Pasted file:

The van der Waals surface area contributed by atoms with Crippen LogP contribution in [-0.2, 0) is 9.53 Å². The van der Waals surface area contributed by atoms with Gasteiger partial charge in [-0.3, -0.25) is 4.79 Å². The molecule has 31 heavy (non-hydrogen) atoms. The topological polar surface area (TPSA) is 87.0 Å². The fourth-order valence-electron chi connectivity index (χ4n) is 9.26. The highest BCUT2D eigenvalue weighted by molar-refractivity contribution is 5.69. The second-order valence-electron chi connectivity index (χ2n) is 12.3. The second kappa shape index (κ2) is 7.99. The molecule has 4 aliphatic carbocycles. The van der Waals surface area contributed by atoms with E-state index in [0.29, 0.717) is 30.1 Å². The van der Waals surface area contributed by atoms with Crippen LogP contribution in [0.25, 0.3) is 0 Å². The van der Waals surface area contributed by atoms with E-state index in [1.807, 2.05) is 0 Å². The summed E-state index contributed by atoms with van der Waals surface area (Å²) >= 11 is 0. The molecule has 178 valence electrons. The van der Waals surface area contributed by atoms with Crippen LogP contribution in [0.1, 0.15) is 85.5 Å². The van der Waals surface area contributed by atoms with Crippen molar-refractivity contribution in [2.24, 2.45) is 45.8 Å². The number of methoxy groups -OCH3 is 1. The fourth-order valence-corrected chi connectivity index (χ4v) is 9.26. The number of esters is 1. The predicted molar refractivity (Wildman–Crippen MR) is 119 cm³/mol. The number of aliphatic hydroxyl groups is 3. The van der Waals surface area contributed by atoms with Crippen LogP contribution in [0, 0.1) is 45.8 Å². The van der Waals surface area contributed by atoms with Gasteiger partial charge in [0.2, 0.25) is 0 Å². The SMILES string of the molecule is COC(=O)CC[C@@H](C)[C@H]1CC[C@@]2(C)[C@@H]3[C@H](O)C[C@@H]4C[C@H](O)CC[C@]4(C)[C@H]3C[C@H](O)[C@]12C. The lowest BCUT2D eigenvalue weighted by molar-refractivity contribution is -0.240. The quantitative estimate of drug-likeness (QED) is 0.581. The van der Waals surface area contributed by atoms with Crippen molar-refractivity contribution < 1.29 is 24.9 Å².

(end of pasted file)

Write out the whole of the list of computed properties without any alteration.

The van der Waals surface area contributed by atoms with Crippen LogP contribution in [-0.2, 0) is 9.53 Å². The van der Waals surface area contributed by atoms with Gasteiger partial charge in [-0.3, -0.25) is 4.79 Å². The molecule has 31 heavy (non-hydrogen) atoms. The topological polar surface area (TPSA) is 87.0 Å². The fourth-order valence-electron chi connectivity index (χ4n) is 9.26. The highest BCUT2D eigenvalue weighted by molar-refractivity contribution is 5.69. The second-order valence-electron chi connectivity index (χ2n) is 12.3. The second kappa shape index (κ2) is 7.99. The molecule has 4 aliphatic carbocycles. The van der Waals surface area contributed by atoms with E-state index in [0.29, 0.717) is 30.1 Å². The van der Waals surface area contributed by atoms with Crippen LogP contribution in [0.25, 0.3) is 0 Å². The van der Waals surface area contributed by atoms with E-state index in [1.807, 2.05) is 0 Å². The summed E-state index contributed by atoms with van der Waals surface area (Å²) >= 11 is 0. The molecule has 178 valence electrons. The van der Waals surface area contributed by atoms with Crippen LogP contribution in [0.1, 0.15) is 85.5 Å². The van der Waals surface area contributed by atoms with Crippen molar-refractivity contribution in [2.24, 2.45) is 45.8 Å². The number of methoxy groups -OCH3 is 1. The fourth-order valence-corrected chi connectivity index (χ4v) is 9.26. The number of esters is 1. The predicted molar refractivity (Wildman–Crippen MR) is 119 cm³/mol. The number of aliphatic hydroxyl groups is 3. The van der Waals surface area contributed by atoms with Crippen LogP contribution in [0, 0.1) is 45.8 Å². The van der Waals surface area contributed by atoms with Gasteiger partial charge in [0.2, 0.25) is 0 Å². The SMILES string of the molecule is COC(=O)CC[C@@H](C)[C@H]1CC[C@@]2(C)[C@@H]3[C@H](O)C[C@@H]4C[C@H](O)CC[C@]4(C)[C@H]3C[C@H](O)[C@]12C. The lowest BCUT2D eigenvalue weighted by molar-refractivity contribution is -0.240. The quantitative estimate of drug-likeness (QED) is 0.581. The van der Waals surface area contributed by atoms with Crippen molar-refractivity contribution < 1.29 is 24.9 Å².